What's the difference between Nikon PF and FL lenses?

Discussion in 'Lens Lust' started by Butlerkid, Jun 14, 2018 at 12:38 PM.

  1. Butlerkid

    Butlerkid Cafe Ambassador Moderator

    Apr 8, 2008
    Rutledge, Tennessee
    Karen
    OK. Educate me. In addition to the technical differences, please indicate pro's and con's of each.

    Thanks!
     
  2. RoyC01

    RoyC01

    Jan 6, 2011
    SE USA
    In summary, the Nikon PF or Canon DO are shorter, lighter and less expensive. The image resolution from the PF design is significantly behind what we have seen from 300mm f2.8 G and what we would expect from a 300mm f2.8 FL lens. That is not to say the PF is bad by any means, it is just not Nikon super telephoto sharp. Nikon engineers stated so when the 300 PF was released.
     
  3. Butlerkid

    Butlerkid Cafe Ambassador Moderator

    Apr 8, 2008
    Rutledge, Tennessee
    Karen
    Thanks, Roy. I have the 300 PF and must say the IQ is very, very good.....but not as good as the 300/2.8 I sold because I seldom used it!

    So we probably won't see an f4 lens @ 500mm or 600mm in PF, right? Only FL's........
     
  4. Butlerkid

    Butlerkid Cafe Ambassador Moderator

    Apr 8, 2008
    Rutledge, Tennessee
    Karen
    Thanks, but I knew that. I was looking for more than a technical definition and wanted to hear user experiences and thoughts about these lenses.
     
  5. JustEd

    JustEd

    Jul 21, 2008
    Sacramento, CA
    Having used two different iterations of the Canon DO lenses be aware that this is a very different technology. Not just shorter and lighter but a different way of gathering light. Optically there are minuses such as resolution, cromatic abberation and flare. Mechanically you get a more portable lens. Suggest you rent one and shoot the heck out of it before dumping money that way. My experience with the Canon DO lenses is that they are a bit hard to resell.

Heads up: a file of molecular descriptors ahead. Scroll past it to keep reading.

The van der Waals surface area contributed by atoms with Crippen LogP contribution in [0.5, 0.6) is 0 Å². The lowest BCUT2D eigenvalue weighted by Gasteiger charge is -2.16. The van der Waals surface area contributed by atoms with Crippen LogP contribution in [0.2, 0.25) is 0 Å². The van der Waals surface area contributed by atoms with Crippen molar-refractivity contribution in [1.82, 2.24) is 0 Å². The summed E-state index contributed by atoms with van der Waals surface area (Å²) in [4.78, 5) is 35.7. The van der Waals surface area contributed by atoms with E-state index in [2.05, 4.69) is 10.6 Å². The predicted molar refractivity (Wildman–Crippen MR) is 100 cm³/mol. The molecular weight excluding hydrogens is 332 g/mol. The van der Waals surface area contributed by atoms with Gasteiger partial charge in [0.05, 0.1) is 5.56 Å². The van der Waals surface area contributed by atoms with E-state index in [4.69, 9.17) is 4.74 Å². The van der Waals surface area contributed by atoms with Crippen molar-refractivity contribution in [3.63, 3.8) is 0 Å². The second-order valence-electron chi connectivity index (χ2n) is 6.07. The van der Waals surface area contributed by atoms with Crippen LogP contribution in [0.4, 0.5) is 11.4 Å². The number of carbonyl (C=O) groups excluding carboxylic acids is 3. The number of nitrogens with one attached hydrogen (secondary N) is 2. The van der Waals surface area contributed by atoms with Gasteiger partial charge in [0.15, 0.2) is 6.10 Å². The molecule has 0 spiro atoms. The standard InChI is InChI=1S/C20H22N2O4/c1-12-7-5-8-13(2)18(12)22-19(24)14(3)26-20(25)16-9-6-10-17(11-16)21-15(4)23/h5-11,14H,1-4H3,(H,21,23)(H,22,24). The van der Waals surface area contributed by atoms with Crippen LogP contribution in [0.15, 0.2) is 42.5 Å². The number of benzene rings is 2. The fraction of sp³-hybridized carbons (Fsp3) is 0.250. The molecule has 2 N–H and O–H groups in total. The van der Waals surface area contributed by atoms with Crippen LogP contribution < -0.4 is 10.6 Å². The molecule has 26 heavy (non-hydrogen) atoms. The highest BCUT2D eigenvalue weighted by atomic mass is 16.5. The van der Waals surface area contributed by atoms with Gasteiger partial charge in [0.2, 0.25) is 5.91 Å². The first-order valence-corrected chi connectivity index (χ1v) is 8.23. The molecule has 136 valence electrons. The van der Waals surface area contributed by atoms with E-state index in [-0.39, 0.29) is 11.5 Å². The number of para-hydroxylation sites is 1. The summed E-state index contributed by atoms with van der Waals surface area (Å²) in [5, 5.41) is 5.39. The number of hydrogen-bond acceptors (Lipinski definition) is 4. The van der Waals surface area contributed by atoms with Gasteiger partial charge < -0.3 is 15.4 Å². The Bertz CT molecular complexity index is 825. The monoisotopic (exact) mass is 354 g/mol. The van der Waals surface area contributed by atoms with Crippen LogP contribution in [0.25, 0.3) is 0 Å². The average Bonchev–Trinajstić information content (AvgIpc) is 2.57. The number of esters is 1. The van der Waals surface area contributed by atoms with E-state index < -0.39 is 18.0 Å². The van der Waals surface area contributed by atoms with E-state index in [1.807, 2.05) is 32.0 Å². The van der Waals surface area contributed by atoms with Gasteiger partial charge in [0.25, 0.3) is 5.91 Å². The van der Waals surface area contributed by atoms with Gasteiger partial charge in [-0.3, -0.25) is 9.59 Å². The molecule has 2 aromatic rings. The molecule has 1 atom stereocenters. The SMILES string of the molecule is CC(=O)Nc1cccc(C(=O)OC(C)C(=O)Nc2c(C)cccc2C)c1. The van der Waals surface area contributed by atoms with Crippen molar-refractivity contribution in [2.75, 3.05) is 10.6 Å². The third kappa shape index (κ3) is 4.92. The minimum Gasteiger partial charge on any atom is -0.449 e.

6. Butlerkid

    Butlerkid Cafe Ambassador Moderator

    Apr 8, 2008
    Rutledge, Tennessee
    Karen
    Thanks. I'm not familiar with Canon "DO" lenses....are they similar to Nikon "PF" lenses?
     
  7. JustEd

    JustEd

    Jul 21, 2008
    Sacramento, CA
    Hating to just quote someone else, but here goes:

    Nikon PF vs Canon DO: Nikon SLR Lens Talk Forum: Digital Photography Review (I disagree with the conclusion that this technology my replace existing)

    Have used the 400 DO original version a fair amount and it is a decent compromise in size and focal length but sometimes is a "bit" soft at times, imo. For birding it was not a bad choice but you still need a support for it, too big to hand hold much. My sister was an avid birder and got the version II which I never had the opportunity to use, sadly she didn't get to use before passing. The Canon zoom 100-400 was just an highly overpriced mediocre quality kit lens, imo. Still, it was useful for trips.

    As you might get my sentiment that they are a love hate affair. Love the size, hate the optical compromises.

    What's the Nikon like....tell me after you rent one ;-)

    edit: yes they are similar. Think Canon had theirs out first for what that is worth.
     
  8. Butlerkid

    Butlerkid Cafe Ambassador Moderator

    Apr 8, 2008
    Rutledge, Tennessee
    Karen
    Thanks Ed. I just wanted to make sure they were simply different names for similar technologies. I have the Nikon 300 PF and find the image quality very good to excellent. Just a wee bit under the 300/2.8 I used to own.
     
    • Agree Agree x 1
  9. Just for comparison, Canon has had Flourite coated lenses much longer than Nikon, and the big benefit as I see it is that I hardly ever have to clean my canon super teles (600 F4 IS II and 400mm DO II F4 ). Canon has also been using Diffractive Optics (Canons version of Fresnel lens technology) for much longer, and agreed the first version where not that great,how the new Canon 400mm DO II is fabulous so they must have made big strides improving the technology between version one and two of the 400mm DO.

    Since I have the Canon 400mm DO II (and the 100-400mm II as well), maybe I can give some feedback on them.